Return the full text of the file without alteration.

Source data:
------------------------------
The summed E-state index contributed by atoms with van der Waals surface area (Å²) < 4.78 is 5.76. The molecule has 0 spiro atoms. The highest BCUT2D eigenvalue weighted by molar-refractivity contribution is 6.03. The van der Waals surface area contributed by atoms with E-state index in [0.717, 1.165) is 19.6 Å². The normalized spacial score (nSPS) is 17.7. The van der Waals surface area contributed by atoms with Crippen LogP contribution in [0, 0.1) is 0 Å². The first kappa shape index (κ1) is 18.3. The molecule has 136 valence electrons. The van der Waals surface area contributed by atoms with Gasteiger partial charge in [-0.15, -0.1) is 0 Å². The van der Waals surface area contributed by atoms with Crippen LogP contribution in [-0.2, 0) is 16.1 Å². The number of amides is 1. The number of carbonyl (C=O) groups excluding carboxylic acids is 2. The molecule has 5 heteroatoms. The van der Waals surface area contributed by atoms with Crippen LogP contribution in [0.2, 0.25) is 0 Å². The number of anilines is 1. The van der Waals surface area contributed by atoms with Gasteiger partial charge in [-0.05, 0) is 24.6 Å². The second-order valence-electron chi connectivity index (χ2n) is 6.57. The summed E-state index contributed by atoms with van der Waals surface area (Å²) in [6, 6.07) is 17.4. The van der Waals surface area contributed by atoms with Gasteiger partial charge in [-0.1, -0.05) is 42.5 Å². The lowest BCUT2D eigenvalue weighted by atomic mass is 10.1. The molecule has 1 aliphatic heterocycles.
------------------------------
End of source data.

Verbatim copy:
The summed E-state index contributed by atoms with van der Waals surface area (Å²) < 4.78 is 5.76. The molecule has 0 spiro atoms. The highest BCUT2D eigenvalue weighted by molar-refractivity contribution is 6.03. The van der Waals surface area contributed by atoms with E-state index in [0.717, 1.165) is 19.6 Å². The normalized spacial score (nSPS) is 17.7. The van der Waals surface area contributed by atoms with Crippen LogP contribution in [0, 0.1) is 0 Å². The first kappa shape index (κ1) is 18.3. The molecule has 136 valence electrons. The van der Waals surface area contributed by atoms with Gasteiger partial charge in [-0.15, -0.1) is 0 Å². The van der Waals surface area contributed by atoms with Crippen LogP contribution in [-0.2, 0) is 16.1 Å². The number of amides is 1. The number of carbonyl (C=O) groups excluding carboxylic acids is 2. The molecule has 5 heteroatoms. The van der Waals surface area contributed by atoms with Crippen LogP contribution in [0.2, 0.25) is 0 Å². The number of anilines is 1. The van der Waals surface area contributed by atoms with Gasteiger partial charge in [-0.05, 0) is 24.6 Å². The second-order valence-electron chi connectivity index (χ2n) is 6.57. The summed E-state index contributed by atoms with van der Waals surface area (Å²) in [6, 6.07) is 17.4. The van der Waals surface area contributed by atoms with Gasteiger partial charge in [-0.1, -0.05) is 42.5 Å². The lowest BCUT2D eigenvalue weighted by atomic mass is 10.1. The molecule has 1 aliphatic heterocycles.